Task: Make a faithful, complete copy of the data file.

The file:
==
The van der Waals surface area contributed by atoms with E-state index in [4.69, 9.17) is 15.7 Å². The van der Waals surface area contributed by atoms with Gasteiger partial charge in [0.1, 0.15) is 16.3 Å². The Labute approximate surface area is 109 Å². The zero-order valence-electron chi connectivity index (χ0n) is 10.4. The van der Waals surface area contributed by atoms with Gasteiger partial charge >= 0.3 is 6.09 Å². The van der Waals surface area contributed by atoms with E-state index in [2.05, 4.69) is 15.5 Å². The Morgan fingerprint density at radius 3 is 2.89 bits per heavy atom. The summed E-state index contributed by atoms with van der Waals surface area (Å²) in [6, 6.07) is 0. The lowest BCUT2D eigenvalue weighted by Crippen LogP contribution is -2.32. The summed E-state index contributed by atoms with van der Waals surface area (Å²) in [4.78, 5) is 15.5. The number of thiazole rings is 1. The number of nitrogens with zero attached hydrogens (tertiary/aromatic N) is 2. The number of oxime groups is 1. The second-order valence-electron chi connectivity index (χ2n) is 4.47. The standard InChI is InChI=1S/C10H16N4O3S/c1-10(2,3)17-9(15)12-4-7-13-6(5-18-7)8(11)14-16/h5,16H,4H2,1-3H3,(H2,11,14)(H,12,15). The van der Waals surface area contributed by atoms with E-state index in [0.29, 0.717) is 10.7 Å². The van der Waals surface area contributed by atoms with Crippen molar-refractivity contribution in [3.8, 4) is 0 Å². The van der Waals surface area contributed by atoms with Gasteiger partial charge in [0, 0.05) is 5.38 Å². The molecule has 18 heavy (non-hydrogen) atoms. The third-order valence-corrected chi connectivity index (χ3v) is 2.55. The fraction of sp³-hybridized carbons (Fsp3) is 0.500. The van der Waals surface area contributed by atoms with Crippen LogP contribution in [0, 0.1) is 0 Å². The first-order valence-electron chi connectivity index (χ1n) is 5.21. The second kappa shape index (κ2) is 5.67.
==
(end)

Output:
The van der Waals surface area contributed by atoms with E-state index in [4.69, 9.17) is 15.7 Å². The van der Waals surface area contributed by atoms with Gasteiger partial charge in [0.1, 0.15) is 16.3 Å². The Labute approximate surface area is 109 Å². The zero-order valence-electron chi connectivity index (χ0n) is 10.4. The van der Waals surface area contributed by atoms with Gasteiger partial charge >= 0.3 is 6.09 Å². The van der Waals surface area contributed by atoms with E-state index in [2.05, 4.69) is 15.5 Å². The Morgan fingerprint density at radius 3 is 2.89 bits per heavy atom. The summed E-state index contributed by atoms with van der Waals surface area (Å²) in [6, 6.07) is 0. The lowest BCUT2D eigenvalue weighted by Crippen LogP contribution is -2.32. The summed E-state index contributed by atoms with van der Waals surface area (Å²) in [4.78, 5) is 15.5. The number of thiazole rings is 1. The number of nitrogens with zero attached hydrogens (tertiary/aromatic N) is 2. The number of oxime groups is 1. The second-order valence-electron chi connectivity index (χ2n) is 4.47. The standard InChI is InChI=1S/C10H16N4O3S/c1-10(2,3)17-9(15)12-4-7-13-6(5-18-7)8(11)14-16/h5,16H,4H2,1-3H3,(H2,11,14)(H,12,15). The van der Waals surface area contributed by atoms with E-state index in [0.29, 0.717) is 10.7 Å². The van der Waals surface area contributed by atoms with Crippen molar-refractivity contribution in [3.8, 4) is 0 Å². The van der Waals surface area contributed by atoms with Gasteiger partial charge in [0, 0.05) is 5.38 Å². The molecule has 18 heavy (non-hydrogen) atoms. The third-order valence-corrected chi connectivity index (χ3v) is 2.55. The fraction of sp³-hybridized carbons (Fsp3) is 0.500. The van der Waals surface area contributed by atoms with Crippen LogP contribution in [0, 0.1) is 0 Å². The first-order valence-electron chi connectivity index (χ1n) is 5.21. The second kappa shape index (κ2) is 5.67.